Orion is also facing opposition from its fellow wholesalers. Two industry trade associations, California Beer and Beverage Distributors and the Wine and Spirits Wholesalers of California, have filed an amicus brief in support of defendant’s position.
The court has scheduled a December 21, 2018 hearing in Sacramento on defendant’s motion to dismiss.
For more information regarding the three-tier system, please contact John Trinidad.
Monterey County Wines Subject to New Conjunctive Labeling Requirements
Are you planning on bottling and labeling any wines with the name of a Monterey County AVA in the new year? Then you’ll need to comply with a new conjunctive labeling requirement. See Cal. Business and Professions Code Sec. 25247.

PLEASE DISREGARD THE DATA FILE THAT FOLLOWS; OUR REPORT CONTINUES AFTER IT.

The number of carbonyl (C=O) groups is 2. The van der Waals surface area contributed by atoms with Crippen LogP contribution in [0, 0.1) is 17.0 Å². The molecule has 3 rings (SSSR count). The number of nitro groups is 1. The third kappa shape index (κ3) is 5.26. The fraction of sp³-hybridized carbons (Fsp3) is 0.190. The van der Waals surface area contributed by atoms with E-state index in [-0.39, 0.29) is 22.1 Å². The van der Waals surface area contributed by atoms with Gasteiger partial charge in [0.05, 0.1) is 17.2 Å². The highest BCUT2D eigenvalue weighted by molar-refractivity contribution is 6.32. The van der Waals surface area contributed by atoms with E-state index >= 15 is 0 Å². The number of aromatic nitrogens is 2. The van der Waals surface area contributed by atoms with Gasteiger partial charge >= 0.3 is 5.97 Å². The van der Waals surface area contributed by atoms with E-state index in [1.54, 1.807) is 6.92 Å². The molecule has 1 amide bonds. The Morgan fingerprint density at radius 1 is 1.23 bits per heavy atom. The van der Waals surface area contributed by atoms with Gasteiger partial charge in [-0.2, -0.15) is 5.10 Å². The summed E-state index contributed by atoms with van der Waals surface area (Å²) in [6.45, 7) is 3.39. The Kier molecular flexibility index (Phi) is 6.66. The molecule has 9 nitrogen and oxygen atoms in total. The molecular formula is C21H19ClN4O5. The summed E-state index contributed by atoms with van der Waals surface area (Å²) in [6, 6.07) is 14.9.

In 2015, the state legislature passed a law requiring wine labeled with the name of an AVA that is entirely within Monterey County to also include a “Monterey County” designation. This includes the Arroyo Seco, Carmel Valley, and Santa Lucia Highlands AVAs. The law applies to wines bottled on or after January 1, 2019.
The law does not apply to AVAs that straddle Monterey County and any other county. For example, the Chalone AVA bridges Monterey County and Benito County, so a wine labeled with the Chalone AVA is not covered by Sec. 25247.
There is one other exception to the conjunctive labeling requirement: wines labeled with the Monterey AVA. This is where things get a little confusing. Under federal law, a wine can carry the name of a county as an appellation of wine origin. AVAs are also considered appellations, but in order to carry the name of an AVA, a higher percentage of the grapes must come from that AVA. In both cases, the wine must be fully finished in the state in which the county or AVA is located (assuming the AVA is entirely within one state).